Calhoun

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Entries - Entry Category: Calhoun

Hampton (Calhoun County)

Hampton has served as the seat of Calhoun County since the county was created in 1850, and it remains the county’s most populous city. Louisiana Purchase through Early Statehood The first white person to patent a claim in the area of what is now Hampton was Nathaniel Hunt of Tennessee, who arrived in 1848. He established a farm on the north side of what was later the Hampton and Warren Road. When Calhoun County was created in 1850, a county seat was established near Hunt’s farm due to its central location and named Hampton for Colonel John R. Hampton, a state senator. Oliver Hazard Perry Black of Union County settled in Hampton around 1850, starting the first store there. In …

Harrell (Calhoun County)

  Established as a railroad depot early in the twentieth century, the town of Harrell is in eastern Calhoun County, about five miles east of Hampton (Calhoun County), the county seat. Harrell still maintains a working sawmill in the twenty-first century. Calhoun County is part of the Gulf Coastal Plain. Caddo lived in these forested hills long before European exploration, and the county contains many reminders of their presence, including two prehistoric mounds and roughly 350 archaeological sites. European explorers entered the area by means of the Ouachita River, but more inland areas like what would become Harrell were not frequented until long after the county was created in 1850. After the Civil War, northern developers began to purchase land in southern Arkansas …

Thornton (Calhoun County)

The city of Thornton developed on the St. Louis and Southwestern Railway (often called the Cotton Belt) four miles southwest of Fordyce (Dallas County) in 1883. A center of the timber industry, it became, for a time, the largest city in Calhoun County. Evidence of prehistoric activity in the region that would become Calhoun County is seen in several Native American mounds located in the county. At the time of the Louisiana Purchase, the area was understood to belong to the Caddo, but their dwellings tended to be in river valleys to the south of the heavy pine forests of south-central Arkansas. White settlers did not make a permanent home in the pine forests until after the Civil War, when …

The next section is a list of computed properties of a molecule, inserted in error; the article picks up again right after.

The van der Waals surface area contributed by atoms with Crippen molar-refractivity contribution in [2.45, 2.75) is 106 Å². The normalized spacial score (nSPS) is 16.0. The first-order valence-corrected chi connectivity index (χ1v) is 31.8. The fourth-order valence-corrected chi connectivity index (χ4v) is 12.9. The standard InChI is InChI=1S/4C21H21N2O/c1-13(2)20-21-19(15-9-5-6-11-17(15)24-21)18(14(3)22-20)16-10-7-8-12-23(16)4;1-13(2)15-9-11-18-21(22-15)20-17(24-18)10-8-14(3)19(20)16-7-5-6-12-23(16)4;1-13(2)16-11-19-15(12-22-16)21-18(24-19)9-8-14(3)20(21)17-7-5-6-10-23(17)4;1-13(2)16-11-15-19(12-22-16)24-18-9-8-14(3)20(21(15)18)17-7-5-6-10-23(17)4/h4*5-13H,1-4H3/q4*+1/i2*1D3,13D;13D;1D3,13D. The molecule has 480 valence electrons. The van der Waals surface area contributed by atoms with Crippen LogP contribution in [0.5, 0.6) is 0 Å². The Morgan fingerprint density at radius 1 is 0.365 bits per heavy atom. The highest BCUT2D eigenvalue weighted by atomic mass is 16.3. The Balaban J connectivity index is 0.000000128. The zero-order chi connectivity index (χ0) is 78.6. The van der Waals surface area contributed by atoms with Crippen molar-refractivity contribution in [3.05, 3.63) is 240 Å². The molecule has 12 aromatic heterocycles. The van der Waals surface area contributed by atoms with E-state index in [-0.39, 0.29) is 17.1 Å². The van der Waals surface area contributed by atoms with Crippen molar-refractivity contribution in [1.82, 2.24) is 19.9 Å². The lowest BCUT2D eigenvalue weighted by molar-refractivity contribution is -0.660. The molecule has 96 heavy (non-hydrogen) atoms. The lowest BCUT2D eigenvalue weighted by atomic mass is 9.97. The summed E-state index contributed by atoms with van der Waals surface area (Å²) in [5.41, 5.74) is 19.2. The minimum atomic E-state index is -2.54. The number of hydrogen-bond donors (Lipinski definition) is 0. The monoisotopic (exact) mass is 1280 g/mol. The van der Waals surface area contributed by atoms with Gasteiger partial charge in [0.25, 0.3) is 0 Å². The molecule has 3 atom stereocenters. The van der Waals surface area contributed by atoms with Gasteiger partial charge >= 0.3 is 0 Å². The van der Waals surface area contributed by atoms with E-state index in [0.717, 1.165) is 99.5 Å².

Tinsman (Calhoun County)

  Tinsman is a town in eastern Calhoun County. Once important as a junction for the Rock Island Railroad, the town has faded considerably since the decline of the railroad. Until the arrival of European and American settlers, the forested hills of Calhoun County were only sparsely settled, although the Caddo lived in the area perhaps as much as 5,000 years ago. Covered with pine, oak, cypress, red gum, and hickory trees, the region was not welcoming to early settlers, although some did arrive in the 1840s and 1850s, mostly from Alabama, Georgia, and Tennessee. Calhoun County was largely untouched by the Civil War, although roughly 400 men from the county fought in the war, most of them for the Confederacy. …